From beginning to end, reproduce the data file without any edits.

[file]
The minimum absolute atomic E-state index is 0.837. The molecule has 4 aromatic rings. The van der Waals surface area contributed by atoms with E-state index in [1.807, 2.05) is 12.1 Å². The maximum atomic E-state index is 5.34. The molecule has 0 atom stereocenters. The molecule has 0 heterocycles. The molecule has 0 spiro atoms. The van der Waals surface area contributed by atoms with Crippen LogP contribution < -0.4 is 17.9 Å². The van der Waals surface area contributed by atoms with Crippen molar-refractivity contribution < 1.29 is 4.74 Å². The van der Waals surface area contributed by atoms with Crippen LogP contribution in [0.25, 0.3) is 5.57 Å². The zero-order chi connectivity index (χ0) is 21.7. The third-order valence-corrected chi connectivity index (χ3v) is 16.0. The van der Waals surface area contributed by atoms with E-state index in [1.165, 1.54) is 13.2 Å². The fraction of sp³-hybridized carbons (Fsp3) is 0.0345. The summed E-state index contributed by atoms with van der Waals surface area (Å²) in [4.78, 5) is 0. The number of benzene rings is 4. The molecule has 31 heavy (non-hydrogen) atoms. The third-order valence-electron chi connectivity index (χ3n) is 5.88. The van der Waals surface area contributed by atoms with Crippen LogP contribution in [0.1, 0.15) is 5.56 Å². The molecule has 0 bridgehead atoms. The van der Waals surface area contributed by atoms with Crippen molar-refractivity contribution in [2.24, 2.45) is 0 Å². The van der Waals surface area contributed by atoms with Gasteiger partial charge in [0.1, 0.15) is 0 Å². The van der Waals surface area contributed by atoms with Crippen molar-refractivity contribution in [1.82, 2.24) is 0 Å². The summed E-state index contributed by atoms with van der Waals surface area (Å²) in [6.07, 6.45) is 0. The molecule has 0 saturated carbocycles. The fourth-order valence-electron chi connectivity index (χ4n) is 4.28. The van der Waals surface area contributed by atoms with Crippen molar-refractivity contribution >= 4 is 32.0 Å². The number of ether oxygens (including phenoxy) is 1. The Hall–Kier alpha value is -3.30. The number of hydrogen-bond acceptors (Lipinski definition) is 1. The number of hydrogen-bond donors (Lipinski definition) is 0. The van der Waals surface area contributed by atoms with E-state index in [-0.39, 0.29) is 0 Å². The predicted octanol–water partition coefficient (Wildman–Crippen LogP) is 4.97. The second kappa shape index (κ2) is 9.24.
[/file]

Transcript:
The minimum absolute atomic E-state index is 0.837. The molecule has 4 aromatic rings. The van der Waals surface area contributed by atoms with E-state index in [1.807, 2.05) is 12.1 Å². The maximum atomic E-state index is 5.34. The molecule has 0 atom stereocenters. The molecule has 0 heterocycles. The molecule has 0 spiro atoms. The van der Waals surface area contributed by atoms with Crippen LogP contribution < -0.4 is 17.9 Å². The van der Waals surface area contributed by atoms with Crippen molar-refractivity contribution < 1.29 is 4.74 Å². The van der Waals surface area contributed by atoms with Crippen LogP contribution in [0.25, 0.3) is 5.57 Å². The zero-order chi connectivity index (χ0) is 21.7. The third-order valence-corrected chi connectivity index (χ3v) is 16.0. The van der Waals surface area contributed by atoms with E-state index in [1.165, 1.54) is 13.2 Å². The fraction of sp³-hybridized carbons (Fsp3) is 0.0345. The summed E-state index contributed by atoms with van der Waals surface area (Å²) in [4.78, 5) is 0. The number of benzene rings is 4. The molecule has 31 heavy (non-hydrogen) atoms. The third-order valence-electron chi connectivity index (χ3n) is 5.88. The van der Waals surface area contributed by atoms with Crippen LogP contribution in [0.1, 0.15) is 5.56 Å². The molecule has 0 bridgehead atoms. The van der Waals surface area contributed by atoms with Crippen molar-refractivity contribution in [2.24, 2.45) is 0 Å². The van der Waals surface area contributed by atoms with Gasteiger partial charge in [0.1, 0.15) is 0 Å². The van der Waals surface area contributed by atoms with Crippen molar-refractivity contribution in [1.82, 2.24) is 0 Å². The summed E-state index contributed by atoms with van der Waals surface area (Å²) in [6.07, 6.45) is 0. The molecule has 0 saturated carbocycles. The fourth-order valence-electron chi connectivity index (χ4n) is 4.28. The van der Waals surface area contributed by atoms with Crippen molar-refractivity contribution >= 4 is 32.0 Å². The number of ether oxygens (including phenoxy) is 1. The Hall–Kier alpha value is -3.30. The number of hydrogen-bond acceptors (Lipinski definition) is 1. The number of hydrogen-bond donors (Lipinski definition) is 0. The van der Waals surface area contributed by atoms with E-state index in [-0.39, 0.29) is 0 Å². The predicted octanol–water partition coefficient (Wildman–Crippen LogP) is 4.97. The second kappa shape index (κ2) is 9.24.